I am writing from my new home in Cerrik, Albania, with my host family, the Çepa’s. Our family is made of babi, mami, three sisters (mottёr) and one vёlla (brother). We’ve just looked through my computer’s photos and they have now been introduced to all of you! Their home is very comfortable and cozy and we are having a great time. It is hard because we don’t speak any Shqip [Albanian language; pronounced ‘sheep’], but they are very patient and we look in the dictionary a lot. Our town is small—the first homework Chris and I have done is to make a map- and we have an internet café which the other PCTs do not. Tomorrow we will go to the local school for our first language classes (five hours!) and then we will spend all afternoon trying to practice Shqip. Twice each week we will ride a furgon (minivan) to Elbasan and meet up with all 35 other PCTs to do project training.
I am not wearing my piercings because the Peace Corps staff told me they would be offensive, but I think my familia is OK with them. Big Brother is a very popular TV show here (I am not certain yet if there really is a Big Brother in real life here too) and they see a lot of western pop culture.
The food here is really good—mostly I have been eating homemade breads, green salads, lots and lots of cheese, tomatoes, and this morning I had figs! Chris is getting lots of lamb, but my family is so nice and they understand (and joke about) me not eating meat.
Orientation in Elbasan was a lot of fun—a good chance to get to know the other PCTs we will be working/ living/ learning with; G11 is very diverse with a range of talents and personalities and Chris and I have really hit it off with some. Our schedule was packed full; each hour the group was assigned to be in some room or another, learning about various aspects of Peace Corps, the history, assignments, living conditions, safety & security, intro to Albanian culture and what to expect, etc., as well as a few language classes, interviews, medical check ups... The days’ work was broken up by kafe breaks and meals, during which we roamed around meeting all the new faces of Peace Corps. Everyone was loaded with materials: training manuals, project manuals, language books, medical kits, water filters—good thing we brought an extra duffel because we filled it right away! While in the hotel room in Philly I was embarrassed by how much stuff we had brought along with us, however I feel much better after seeing that everyone is completely overloaded.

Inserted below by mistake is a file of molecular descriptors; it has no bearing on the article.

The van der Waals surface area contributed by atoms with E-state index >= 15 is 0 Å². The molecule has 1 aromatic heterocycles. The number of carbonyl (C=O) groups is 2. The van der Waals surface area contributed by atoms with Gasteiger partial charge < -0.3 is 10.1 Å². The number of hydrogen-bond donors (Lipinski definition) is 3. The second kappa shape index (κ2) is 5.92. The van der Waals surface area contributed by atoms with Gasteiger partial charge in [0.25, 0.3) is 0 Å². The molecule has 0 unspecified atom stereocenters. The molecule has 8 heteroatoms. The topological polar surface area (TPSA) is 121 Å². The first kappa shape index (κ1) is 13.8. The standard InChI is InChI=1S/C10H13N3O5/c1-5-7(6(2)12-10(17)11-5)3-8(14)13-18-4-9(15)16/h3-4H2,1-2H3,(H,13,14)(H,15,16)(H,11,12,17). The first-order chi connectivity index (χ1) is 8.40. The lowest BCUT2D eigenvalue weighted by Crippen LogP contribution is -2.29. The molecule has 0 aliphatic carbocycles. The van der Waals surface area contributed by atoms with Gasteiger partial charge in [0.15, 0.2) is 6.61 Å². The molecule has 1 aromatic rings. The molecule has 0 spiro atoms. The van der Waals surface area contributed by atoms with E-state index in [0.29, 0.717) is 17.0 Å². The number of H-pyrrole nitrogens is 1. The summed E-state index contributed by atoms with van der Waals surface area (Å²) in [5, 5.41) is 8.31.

I feel completely overwhelmed being here and knowing that not only will I be staying for two + years, but that I have this enormously challenging task ahead of me. I realized that volunteering for PC is a challenge in a completely new context; instead of living in the states and getting a job, balancing bills, striving for a social life, etc., I have thrown myself into a whole new dimension where none of those things matter. Instead, I must be totally focused on learning to communicate with the people around me, which can be extremely frustrating, in addition to creating community development and health awareness-raising agendas that I’ve never done before. I also must spend my energy trying to adapt to another pace of life with new rules, unfamiliar faces, at times horribly cold weather (!!), endless unknowns, fewer amenities; and to try and stay healthy and positive, forcing myself to believe that I will be successful and have a fulfilling experience…
At least I feel safe and welcomed by our new family, which can make all the difference. For now, I’m going to roll up into my sleeping bag because “unё jam lodhur!” [I am sleepy!]